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Even if you’re not a professional banker, you don’t have to navigate how to open one as well as choose the account type that’s best for you. With both regular banking and online banking now readily available, the number of options is overwhelming. Whatever your savings goals are, if you’ve opened a certificate of deposit, it’s good to know the next steps.
Overview of CDs
CD accounts are interest-guaranteed and insured by the FDIC just like traditional savings, checking, or money market accounts. CDs are considered fixed deposits because they are purchased for a specific period of time, such as 12 months or 5 years. If you redeem your CD before maturity, you will typically pay an early withdrawal fee based on the CD terms set by your financial institution.
How to open a CD account step by step
Opening a CD account is very easy. Here’s how to open it in four easy steps.
- Find a bank or credit union that offers CDs.
- Choose the CD type that best suits your needs.
- Please apply for the desired CD account.
- Make your first deposit into your account.
1. Find a bank or credit union that offers CDs
Most major credit unions or banks offer CDs, but some do not. If your current bank does, and you have a checking or savings account with the same institution, opening a CD account may qualify you for the relevant rate.
2. Choose the CD type that best suits your needs
It is not possible to withdraw funds from a CD without the risk of penalties, so it is important not only to choose the right type of CD account, but also the right duration that suits your financial needs, schedule and goals. am.
Compare CD terms and interest rates before choosing which one to use. These factors may vary depending on which bank or credit union you are using.
- No Penalty CD: There are no fees for early withdrawals from this CD, but generally low interest rates overall.
- High Yield CD: These CDs usually have the highest interest rates available on the market, but usually come with longer term requirements.
- Jumbo CDs: This CD requires a much larger investment, averaging closer to $100,000, but pays a higher interest rate, resulting in greater returns.
- Bump Up CD: If interest rates rise, this CD will allow you to raise to a higher market interest rate. This is a good offer, but keep in mind that typically only one price increase is allowed during the CD period.
- Step Up CD: This CD allows you to set a fixed interest rate for a period of time, after which the interest rate increases.
- Intermediary CD: Open this CD through a stockbroker, online brokerage, or other investment professional. You will be charged a flat fee or a percentage of your investment amount.
Common Duration Option for CD
Choosing the length of your term is an important part of your financial planning, as you have both short-term and long-term options. Note that whichever period you choose will result in a period during which you will not be able to access your money. Here are some common term length options:
- 3 months CD
- 6 months CD
- 1 year CD
- 3 year CD
- 5 year CD
3. Apply for a Priority CD Account
Once you know the type of CD you want to open and for how long, you can apply directly to your local bank or credit union, by phone or online. Many online banks also have a CD and you can apply through their website. Once your application is complete and approved, you can create an account and choose your interest payment method. In general, you can choose to pay periodically or pay at the end of the CD term.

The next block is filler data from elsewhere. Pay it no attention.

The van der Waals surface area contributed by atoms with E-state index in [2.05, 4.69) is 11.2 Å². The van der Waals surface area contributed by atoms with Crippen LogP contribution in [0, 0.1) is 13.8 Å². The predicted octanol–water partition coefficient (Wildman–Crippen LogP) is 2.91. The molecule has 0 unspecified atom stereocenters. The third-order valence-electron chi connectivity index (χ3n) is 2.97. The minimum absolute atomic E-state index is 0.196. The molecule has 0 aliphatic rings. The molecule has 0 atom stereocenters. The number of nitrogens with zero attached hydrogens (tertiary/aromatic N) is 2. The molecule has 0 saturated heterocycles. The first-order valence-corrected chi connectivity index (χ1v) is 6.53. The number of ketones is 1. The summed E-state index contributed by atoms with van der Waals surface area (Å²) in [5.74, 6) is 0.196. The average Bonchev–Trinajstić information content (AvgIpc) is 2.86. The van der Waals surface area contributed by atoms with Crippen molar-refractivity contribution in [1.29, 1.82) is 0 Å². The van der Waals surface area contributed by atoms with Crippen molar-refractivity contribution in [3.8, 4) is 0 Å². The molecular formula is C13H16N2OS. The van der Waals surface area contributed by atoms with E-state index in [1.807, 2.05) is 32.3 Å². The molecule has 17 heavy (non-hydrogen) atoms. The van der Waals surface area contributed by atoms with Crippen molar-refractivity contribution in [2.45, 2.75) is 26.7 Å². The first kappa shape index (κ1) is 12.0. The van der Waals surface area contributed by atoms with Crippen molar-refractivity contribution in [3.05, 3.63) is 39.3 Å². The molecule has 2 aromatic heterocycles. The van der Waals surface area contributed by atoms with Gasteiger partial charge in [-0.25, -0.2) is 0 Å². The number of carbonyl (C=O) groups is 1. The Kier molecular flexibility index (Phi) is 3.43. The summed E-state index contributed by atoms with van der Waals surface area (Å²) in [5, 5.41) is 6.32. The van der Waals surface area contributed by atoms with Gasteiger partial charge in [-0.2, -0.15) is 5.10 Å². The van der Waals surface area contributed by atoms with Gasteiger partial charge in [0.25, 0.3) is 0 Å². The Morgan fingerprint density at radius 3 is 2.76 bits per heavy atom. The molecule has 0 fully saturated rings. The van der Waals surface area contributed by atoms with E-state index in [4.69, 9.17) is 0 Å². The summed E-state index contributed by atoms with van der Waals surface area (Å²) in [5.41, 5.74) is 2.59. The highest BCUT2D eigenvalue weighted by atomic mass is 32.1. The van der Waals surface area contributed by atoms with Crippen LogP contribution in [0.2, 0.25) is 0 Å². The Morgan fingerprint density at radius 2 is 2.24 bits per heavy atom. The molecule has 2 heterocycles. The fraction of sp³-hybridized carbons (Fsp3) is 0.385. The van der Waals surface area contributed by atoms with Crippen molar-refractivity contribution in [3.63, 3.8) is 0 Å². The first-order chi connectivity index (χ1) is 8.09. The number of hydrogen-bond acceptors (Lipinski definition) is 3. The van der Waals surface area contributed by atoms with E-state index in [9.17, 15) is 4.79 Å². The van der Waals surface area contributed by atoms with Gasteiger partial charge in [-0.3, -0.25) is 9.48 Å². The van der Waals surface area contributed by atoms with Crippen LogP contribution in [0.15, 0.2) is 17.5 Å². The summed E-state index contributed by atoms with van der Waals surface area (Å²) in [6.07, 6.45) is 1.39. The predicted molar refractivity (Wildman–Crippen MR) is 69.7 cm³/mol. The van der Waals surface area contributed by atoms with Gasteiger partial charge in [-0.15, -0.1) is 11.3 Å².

4. Fund your account with your first deposit
You can fund your account by sending money online, sending a check, or paying in person. An initial deposit is the only requirement and unlike other accounts you don’t have to keep adding to your CD. Just put the money in and let it sit while the interest accrues until the account matures.
How CDs work
How different types of CDs work and how much you can earn depends on many factors, including the length of the CD term and the annual yield your bank offers. Considered one of the least risky forms of investment, CDs can safely grow your funds for a variety of goals, from emergency funds to retirement funds.
Here’s a breakdown of how CD accounts work:
- Make your first deposit into your CD account. No additional deposit required.
- Do not access money during the CD period.
- Once the account reaches maturity, the money and interest will be returned.
CDs are considered one of the safest forms of investment. They offer higher interest rates than traditional savings accounts, lower risk, more predictable returns, and you only have to pay a fee if you try to access your money before the account expires.
Final: Making CDs Worth Your Investment
If you are seriously considering opening a CD account, think about your purpose. This allows you to decide how long you want to use and how much you will earn when the period ends. More money doesn’t necessarily mean more problems.
Frequently Asked Questions
Here are answers to frequently asked questions about CD accounts.
- How much money do I need to open a CD account?
- Some banks do not have minimum deposit requirements, but an average initial deposit of $500 or $1,000 is required to open a CD account.
- What are the requirements to open a CD account?
- The basic requirements for opening a CD account are:
- -Make an initial deposit of $500 or $1,000 into your account.
- – No additional deposit required.
- – Do not access money during the CD period.
- – Get back your money and earned interest when your account reaches maturity.
- The basic requirements for opening a CD account are:
- Can I borrow CDs from any bank?
- Most major banks, online banks, credit unions, or other financial institutions offer CD accounts. However, some do not have this feature, so be sure to check before you go out to invest.